The circumstances surrounding the death of an Aboriginal teenager in Bowraville in the early '90s have finally been heard in court, in a hearing to determine whether there is evidence for a retrial for the only man accused of her death, and the deaths of two other Aboriginal children.
Colleen Walker, 16, was the first Aboriginal child to go missing on Bowraville mission in 1990. Within months, four-year-old Evelyn Greenup and 16-year-old Clinton Speedy-Duroux also went missing.
Evelyn and Clinton's bodies were later found in close proximity to each other, but Colleen's body has never been recovered, although her clothes were fished out of the nearby Nambucca River.
A non-Indigenous man, who cannot be named for legal reasons, was acquitted over the deaths of both Clinton and Evelyn in two separate trials, but no-one has ever been charged over the death of Colleen, who was declared dead at a coronial inquest in 2004.
Family members of the three victims packed the NSW Court of Criminal Appeal in Sydney today for a landmark hearing to determine whether there is evidence to warrant a retrial of the only man suspected of being responsible for their deaths.
They have spent over two decades campaigning for justice for their children, and live with the trauma of their loss every day.
The hearing follows the historic amendments to the double jeopardy principle in NSW in 2006, which allows for a retrial in the case of "fresh and compelling evidence", and which were passed partly with Bowraville in mind. It has taken over a decade to get the families' application back to the Court of Criminal Appeal.
The first day of the hearing partly focused on the evidence surrounding Colleen's disappearance, and whether it constituted "fresh and compelling" evidence. It is the first time the circumstances surrounding Colleen's death have been heard in court.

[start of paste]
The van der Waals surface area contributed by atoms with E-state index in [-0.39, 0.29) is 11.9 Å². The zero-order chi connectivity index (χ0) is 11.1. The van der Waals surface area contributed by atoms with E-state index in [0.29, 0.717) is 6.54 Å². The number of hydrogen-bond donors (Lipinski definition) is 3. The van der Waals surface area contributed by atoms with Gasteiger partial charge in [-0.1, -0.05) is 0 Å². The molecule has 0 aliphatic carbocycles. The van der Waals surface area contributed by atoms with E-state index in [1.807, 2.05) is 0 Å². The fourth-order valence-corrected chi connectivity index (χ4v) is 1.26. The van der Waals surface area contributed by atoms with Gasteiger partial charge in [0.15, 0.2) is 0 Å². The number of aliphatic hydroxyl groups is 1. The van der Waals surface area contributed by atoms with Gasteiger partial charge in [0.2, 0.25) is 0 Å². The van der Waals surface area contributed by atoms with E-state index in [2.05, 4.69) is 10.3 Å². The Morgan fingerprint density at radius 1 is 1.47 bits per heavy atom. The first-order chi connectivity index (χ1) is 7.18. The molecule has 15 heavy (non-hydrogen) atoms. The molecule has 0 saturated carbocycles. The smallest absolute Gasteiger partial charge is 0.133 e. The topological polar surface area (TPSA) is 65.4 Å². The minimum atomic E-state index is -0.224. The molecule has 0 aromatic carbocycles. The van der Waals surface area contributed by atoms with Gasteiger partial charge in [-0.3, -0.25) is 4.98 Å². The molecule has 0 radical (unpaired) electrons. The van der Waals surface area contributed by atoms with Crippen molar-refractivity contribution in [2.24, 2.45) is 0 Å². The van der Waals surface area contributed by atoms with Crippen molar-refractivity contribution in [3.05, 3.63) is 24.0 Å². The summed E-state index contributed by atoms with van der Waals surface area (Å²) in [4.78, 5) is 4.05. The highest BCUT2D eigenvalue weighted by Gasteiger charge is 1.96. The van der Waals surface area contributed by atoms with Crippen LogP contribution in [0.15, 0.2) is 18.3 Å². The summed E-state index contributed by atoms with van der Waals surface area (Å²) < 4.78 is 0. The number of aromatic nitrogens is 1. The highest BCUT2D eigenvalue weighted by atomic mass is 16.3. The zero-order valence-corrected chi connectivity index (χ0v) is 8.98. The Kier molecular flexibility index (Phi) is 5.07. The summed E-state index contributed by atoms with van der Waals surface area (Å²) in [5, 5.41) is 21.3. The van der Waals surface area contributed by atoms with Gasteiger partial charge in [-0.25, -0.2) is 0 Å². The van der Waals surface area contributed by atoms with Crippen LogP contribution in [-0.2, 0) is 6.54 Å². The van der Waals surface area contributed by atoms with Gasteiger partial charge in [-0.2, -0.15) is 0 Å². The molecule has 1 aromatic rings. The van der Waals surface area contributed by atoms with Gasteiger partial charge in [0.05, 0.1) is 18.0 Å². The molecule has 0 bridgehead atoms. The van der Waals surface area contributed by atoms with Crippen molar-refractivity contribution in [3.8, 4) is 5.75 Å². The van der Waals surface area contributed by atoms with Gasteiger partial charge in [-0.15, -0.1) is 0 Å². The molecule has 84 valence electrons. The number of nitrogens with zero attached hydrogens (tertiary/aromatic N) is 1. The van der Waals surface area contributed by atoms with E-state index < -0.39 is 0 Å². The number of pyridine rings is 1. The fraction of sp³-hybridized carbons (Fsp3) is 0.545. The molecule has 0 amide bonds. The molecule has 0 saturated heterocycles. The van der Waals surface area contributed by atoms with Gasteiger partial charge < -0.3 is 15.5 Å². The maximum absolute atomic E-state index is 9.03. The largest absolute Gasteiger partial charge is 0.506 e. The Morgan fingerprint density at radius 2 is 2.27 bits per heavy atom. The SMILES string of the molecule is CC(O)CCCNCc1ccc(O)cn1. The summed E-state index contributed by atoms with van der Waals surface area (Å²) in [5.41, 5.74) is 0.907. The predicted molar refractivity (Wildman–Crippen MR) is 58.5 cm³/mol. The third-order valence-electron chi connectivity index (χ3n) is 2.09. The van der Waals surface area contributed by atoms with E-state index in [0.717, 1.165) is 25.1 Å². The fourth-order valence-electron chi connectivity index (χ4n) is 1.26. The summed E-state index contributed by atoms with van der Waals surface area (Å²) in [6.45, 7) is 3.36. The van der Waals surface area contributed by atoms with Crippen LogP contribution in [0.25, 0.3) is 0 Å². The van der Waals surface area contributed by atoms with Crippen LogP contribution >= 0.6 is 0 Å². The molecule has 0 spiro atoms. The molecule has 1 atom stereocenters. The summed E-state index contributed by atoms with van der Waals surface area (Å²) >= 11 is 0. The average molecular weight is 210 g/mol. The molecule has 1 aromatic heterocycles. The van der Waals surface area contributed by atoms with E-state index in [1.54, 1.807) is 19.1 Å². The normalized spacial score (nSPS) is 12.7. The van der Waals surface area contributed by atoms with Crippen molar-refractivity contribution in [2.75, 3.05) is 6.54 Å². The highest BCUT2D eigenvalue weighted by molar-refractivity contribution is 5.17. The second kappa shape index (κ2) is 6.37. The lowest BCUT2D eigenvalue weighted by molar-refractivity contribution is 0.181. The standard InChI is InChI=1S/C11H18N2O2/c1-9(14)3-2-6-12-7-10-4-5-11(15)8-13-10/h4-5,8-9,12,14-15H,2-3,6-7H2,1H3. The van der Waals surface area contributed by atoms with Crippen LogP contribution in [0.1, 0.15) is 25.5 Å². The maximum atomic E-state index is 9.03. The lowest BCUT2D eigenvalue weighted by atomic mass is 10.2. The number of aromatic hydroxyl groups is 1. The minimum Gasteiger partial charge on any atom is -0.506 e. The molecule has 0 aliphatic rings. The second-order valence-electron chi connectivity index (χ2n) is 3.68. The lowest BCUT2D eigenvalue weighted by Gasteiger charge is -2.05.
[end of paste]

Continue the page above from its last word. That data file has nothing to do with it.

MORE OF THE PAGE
Wendy Abraham, counsel assisting the attorney-general, told the court Colleen was at a party the night before she disappeared. She was last seen in a laneway that ran behind a house, with the accused man walking behind her.
The court heard there was evidence the accused man (the respondent) had "pressured" her to have sex with him.
"At various times during the night, she is seen to be talking to the respondent, and there is evidence capable of establishing that the respondent was putting pressure on her to have sex with him ... there is evidence that would find he had sexual interest in her that night," Abraham told the court.
Abraham told the court Colleen had also been at the accused's caravan weeks earlier, where she had told a friend the accused had "mauled" her through the night, and "she had to keep pulling up her pants".
The court also heard Clinton Speedy-Duroux and Evelyn Greenup had also last been seen at, or after, parties where the respondent had been in attendance.
Abraham told the court there were "similarities between the three murders and circumstances — they are in fact murders — which is important because Colleen was never found. They were committed by one person."
Abraham said there was a "pattern", in that the accused had a sexual interest in Evelyn's mother, and Clinton's girlfriend, and that evidence around Colleen Walker's disappearance could be constituted as "fresh and compelling".
The court also heard of informer evidence, from four people who state the accused allegedly made "admissions of murders" to them — two over Clinton's death, one over Evelyn's, and one may have alluded to the death of Colleen.
She said there was no evidence of collusion between the four, and they did not know of each other.
The mood in the court was sombre. The families of the Bowraville victims have been through two trials, a coronial inquest, numerous protests, and a parliamentary inquiry, and are now waiting for what is seen as one of the last avenues of justice.
The families' application to send the case back to the Court of Criminal Appeal was previously knocked back by three state attorney-generals. But the Bowraville families never stopped fighting.
In 2016 the then NSW attorney-general Gabrielle Upton announced she would be referring it back to the court.
Evelyn Greenup's aunty Michelle Jarrett told the press before the hearing that the families would not give up on justice for their children.
"Our fight won't end here today, but we will continue to fight no matter what."
Clinton Speedy-Duroux's sister-in-law Leonie Duroux said: "This is what we've been dying for. A chance to have all three cases heard together, and hopefully we get the best outcome."
If the hearing is successful, the man could be charged with the murders of the three children, and the case will go to a retrial. If not, the charges will be dropped.
The defence will begin tomorrow.